8. Try to have multiple distributors within the same territory.
As we have said before, one of the requirements to consider an agreement as a Commercial Agency is that the agent and the principal specify the territory where the agent will develop its activities. Likewise, for that specific territory the commercial agent has an exclusivity right against the principal; therefore, the latter cannot have another agent acting on its behalf within the same territory agreed before with another agent. However, an agent can promote/exploit within the same territory the brands and products of another principal. This requirement does not exist for a common Distribution agreement.
These provisions may be contracted out and to this extent, it is always advisable to include within the agreement that the principal can contract with other distributors to distribute its products or services in the same territory. In order to prevent litigation, the parties in a Commercial Agency can establish in the agreement that a principal will have more than one agent acting within a specified territory and that the agent cannot act on behalf of another principal within the same territory. This will help prevent litigation because the agent may not be able to claim that the principal is breaching the contract due to the multiple distributors or agents acting within the same territory. In consequence it is advisable to include this kind of clauses in Distribution and Commercial Agency agreements.
However, this exclusivity right or exclusive agency will be revised or eliminated by the Colombian Congress as it is one of the compromises made by the Colombian Government with the US-FTA. For this matter, the new regulation that Colombian Congress will have to establish shall provide that a principal to a Commercial Agency may contract more than one agent in a single geographic area for the same scope of activities or products, unless the Commercial Agency contract provides otherwise.
9. Make sure that in a Distribution agreement the distributors purchase the products.
One of the main characteristics of a Distribution agreement is that the distributor purchases the product to the principal in order to resale it. Consequently, the principal won’t have any property rights over the products, considering that it was sold to the distributor. On the contrary, the agent in a Commercial Agency agreement does not have to own the products of the principal, there may not be a sale and purchase obligation between them, and the product may still be property of the principal. The agent will only be in charge of selling it.
Considering the above, the income of a distributor will come from the margin of the purchase-sale. On the contrary, the income of the agent will come mainly from commissions or royalties.
Please note that in certain cases, arbitration awards have decided that even a reseller may be considered as a commercial agent, if the principal requires the agent to carry out activities that restrict the distributors independence (see point 6 above).
In conclusion, principals should refrain from changing in the Distribution agreement the way in which the distributors usually are remunerated (i.e. the margin of the purchase-sale) or that the distributors will not have property rights over the products. Doing the contrary may trigger a dispute over the nature of the agreement, and the distributor may claim a Severance Payment and an Equitable Compensation.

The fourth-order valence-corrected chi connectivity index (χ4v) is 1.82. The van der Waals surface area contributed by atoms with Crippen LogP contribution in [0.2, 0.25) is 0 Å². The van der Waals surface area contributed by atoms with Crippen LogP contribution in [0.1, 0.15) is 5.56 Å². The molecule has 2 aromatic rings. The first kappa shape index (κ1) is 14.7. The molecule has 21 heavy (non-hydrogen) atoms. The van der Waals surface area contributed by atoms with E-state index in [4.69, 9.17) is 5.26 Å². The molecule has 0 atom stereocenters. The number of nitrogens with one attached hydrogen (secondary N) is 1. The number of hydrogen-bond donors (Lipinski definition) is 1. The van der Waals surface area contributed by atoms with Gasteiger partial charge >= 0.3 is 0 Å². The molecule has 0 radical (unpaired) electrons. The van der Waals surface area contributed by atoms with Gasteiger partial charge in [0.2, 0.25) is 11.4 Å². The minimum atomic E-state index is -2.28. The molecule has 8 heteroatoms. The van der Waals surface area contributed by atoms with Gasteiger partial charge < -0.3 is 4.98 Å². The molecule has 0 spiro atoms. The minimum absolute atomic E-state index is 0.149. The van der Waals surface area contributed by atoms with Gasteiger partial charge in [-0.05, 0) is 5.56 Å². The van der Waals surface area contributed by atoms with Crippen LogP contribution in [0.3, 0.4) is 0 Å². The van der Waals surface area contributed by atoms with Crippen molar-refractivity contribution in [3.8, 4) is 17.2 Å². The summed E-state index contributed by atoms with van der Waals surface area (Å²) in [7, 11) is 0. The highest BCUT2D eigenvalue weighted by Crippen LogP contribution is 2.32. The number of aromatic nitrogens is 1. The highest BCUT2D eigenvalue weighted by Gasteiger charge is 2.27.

10. Choose the kind of agreement that suits you best.
Considering these tips, you will be able as a principal or agent/distributor to analyze which kind of agreement suits your business the best. Choosing the right agreement for the business relationship you will enter into will prevent unnecessary litigation, as the agreement executed will match the services that will be required by the principal to the distributor/agent, avoiding that the latter claims that it performed activities inherent to a different kind of agreement.
From our experience, a clear agreement that sets from the beginning the duties and rights of the principal and the agent/distributor, that takes into account Colombian commercial law and previous Supreme Court decisions, not only will prevent unnecessary litigation, but also will give stronger defenses to the principal or agent/distributor in case a dispute arises.
Therefore, and as a summary of this Top Ten, parties to Commercial Agency and Distribution Agreements should take into account the following aspects in order to prevent litigation:
i. The US-FTA was recently ratified by the U.S. Congress and signed by the U.S. President. As of that date (October 21st, 2011) the Colombian Congress has six months to modify its law regarding Commercial Agency according to the provisions of the US-FTA. As this Top Ten explains, several dispositions will change, an may raise disputes between principals and agents/distributors;
ii. Review the real nature of the contractual relationship, remembering that Courts in Colombia will analyze the services performed by the Distributor/Agent in order to decide if the agreement was in reality a Distribution or a Commercial Agency;
iii. Do not change the nature of the agreement by establishing clauses typical of other Agreements. Doing so will diminish the possibilities of a distributor to claim that the agreement performed was in reality a Commercial Agency;
iv. The new provisions regarding the Equitable Compensation will be applicable to the contracts signed before and after the date in which these provisions enter into force. On the contrary, the modifications regarding the Severance Payment and the exclusive agency will be applicable only for the agreements executed after the new provisions enter into force.